“Cursed Child” Projection and Video Designer Talks Making Digital Magic
The use of digital media in live theater productions has become more prevalent in recent years. Video and projection art provides opportunities to expand beyond the physical set onstage and take a theater audience to new realms. That’s the case for audiences at all three (soon to be four) Harry Potter and the Cursed Child productions.
“I’m very interested in the interaction between the video media, and then human being, and then the environment in which they sit in, and then how that all comes together to create this complete world,” says Finn Ross, the projection and video designer on Harry Potter and the Cursed Child – Parts One and Two.
MuggleNet sat down with Ross at the Digital Media Symposium in Binghamton, New York, where he was a keynote speaker. The symposium was hosted by the United States Institute for Theatre Technology and preceded the LUMA Projection Arts Festival, which transforms the city’s downtown buildings into animated works of art.
Ross has been creating digital components for live entertainment for about 15 years and has an extensive résumé. His Broadway and West End credits include The Curious Incident of the Dog in the Night-Time, Mean Girls, Frozen, and of course, Cursed Child.
You may not have even realized there was a video designer on Cursed Child. If that’s the case, Ross says he “would have done [his] job really well.” He explains that video wasn’t originally part of the plans for the play, with the creators wanting to exude a sort of old-school theater vibe.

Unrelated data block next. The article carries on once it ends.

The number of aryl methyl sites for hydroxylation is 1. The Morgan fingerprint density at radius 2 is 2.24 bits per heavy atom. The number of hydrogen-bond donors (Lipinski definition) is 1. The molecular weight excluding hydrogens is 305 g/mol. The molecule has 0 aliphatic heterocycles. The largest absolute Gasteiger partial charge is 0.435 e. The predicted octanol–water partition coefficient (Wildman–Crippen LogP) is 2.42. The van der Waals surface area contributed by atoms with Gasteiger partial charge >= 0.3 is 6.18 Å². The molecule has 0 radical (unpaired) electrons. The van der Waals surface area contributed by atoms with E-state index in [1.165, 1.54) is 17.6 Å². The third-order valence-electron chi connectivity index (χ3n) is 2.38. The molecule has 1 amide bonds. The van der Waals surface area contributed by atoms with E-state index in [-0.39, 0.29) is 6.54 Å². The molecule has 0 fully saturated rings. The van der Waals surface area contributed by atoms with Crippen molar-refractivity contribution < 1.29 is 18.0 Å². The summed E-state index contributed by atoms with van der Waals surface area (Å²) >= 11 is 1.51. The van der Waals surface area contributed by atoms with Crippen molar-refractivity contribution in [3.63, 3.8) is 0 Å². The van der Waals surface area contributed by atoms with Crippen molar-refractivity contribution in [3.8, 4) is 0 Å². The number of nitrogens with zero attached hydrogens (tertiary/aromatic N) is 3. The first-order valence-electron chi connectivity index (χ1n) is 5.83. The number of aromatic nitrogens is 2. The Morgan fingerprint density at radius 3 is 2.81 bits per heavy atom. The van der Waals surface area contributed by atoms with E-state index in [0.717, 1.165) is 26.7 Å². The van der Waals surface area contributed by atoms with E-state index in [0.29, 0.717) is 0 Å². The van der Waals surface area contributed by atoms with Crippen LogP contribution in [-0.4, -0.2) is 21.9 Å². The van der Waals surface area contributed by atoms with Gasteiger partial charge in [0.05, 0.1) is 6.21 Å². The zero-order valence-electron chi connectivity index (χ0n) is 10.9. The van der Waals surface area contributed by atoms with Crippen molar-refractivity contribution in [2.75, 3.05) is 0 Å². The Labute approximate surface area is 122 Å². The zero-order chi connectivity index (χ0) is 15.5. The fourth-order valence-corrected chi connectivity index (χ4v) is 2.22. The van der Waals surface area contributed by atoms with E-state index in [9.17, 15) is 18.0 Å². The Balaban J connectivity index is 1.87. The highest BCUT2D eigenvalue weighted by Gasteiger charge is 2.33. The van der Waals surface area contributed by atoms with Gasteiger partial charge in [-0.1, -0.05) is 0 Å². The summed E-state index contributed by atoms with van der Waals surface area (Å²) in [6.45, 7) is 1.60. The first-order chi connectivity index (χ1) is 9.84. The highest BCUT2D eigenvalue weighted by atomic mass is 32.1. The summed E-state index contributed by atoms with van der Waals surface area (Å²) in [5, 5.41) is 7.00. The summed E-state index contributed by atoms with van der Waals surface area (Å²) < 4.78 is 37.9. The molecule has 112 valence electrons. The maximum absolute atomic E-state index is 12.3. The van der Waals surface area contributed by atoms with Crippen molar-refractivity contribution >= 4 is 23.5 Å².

“I think the idea of video, to begin with, was not really part of Cursed Child because that wasn’t what they wanted their world to be, but the effect that video delivers in Cursed Child was the only way that they could think of delivering that effect,” Ross explains.
Ross says he was tasked with making “video that didn’t look like video” and hiding the evidence. The technology used to deliver the video effects is hidden away and disguised within the theater’s architecture. If you’re like me and stand up at intermission with the sole purpose of finding out where the projectors were, you may see them, but if you’re not looking, they’re not immediately obvious.
“It’s creating a palpable sense of magic by hiding your tricks,” says Ross.
When Cursed Child first took over the Palace Theatre in London’s West End, Ross mapped the surface of the set. He says this process involved getting ahold of the engineers’ 3D models to make sure everything lined up perfectly over the top of the physical setting. It’s a process that has now been repeated four times, most recently at the Curran in San Francisco, where the play opens this October. Every theater’s set looks the same but has different dimensions that mean a whole new video has to be designed to fit them.
“It takes two to three weeks to do all the modeling but then actually three days to do the animation, which is the hilarious thing, that actually, the prep is very extensive,” says Ross. “And then if your models are good, if your plans are good, then you arrive on-site and it works – in theory.”
Adhering to the tagline “Keep the Secrets,” we didn’t badger Ross to reveal everything behind the show’s effects. To find out more about how video is used to create magic onstage, you’ll just have to experience it yourself.
You can watch our full interview with Ross or read through the transcript below.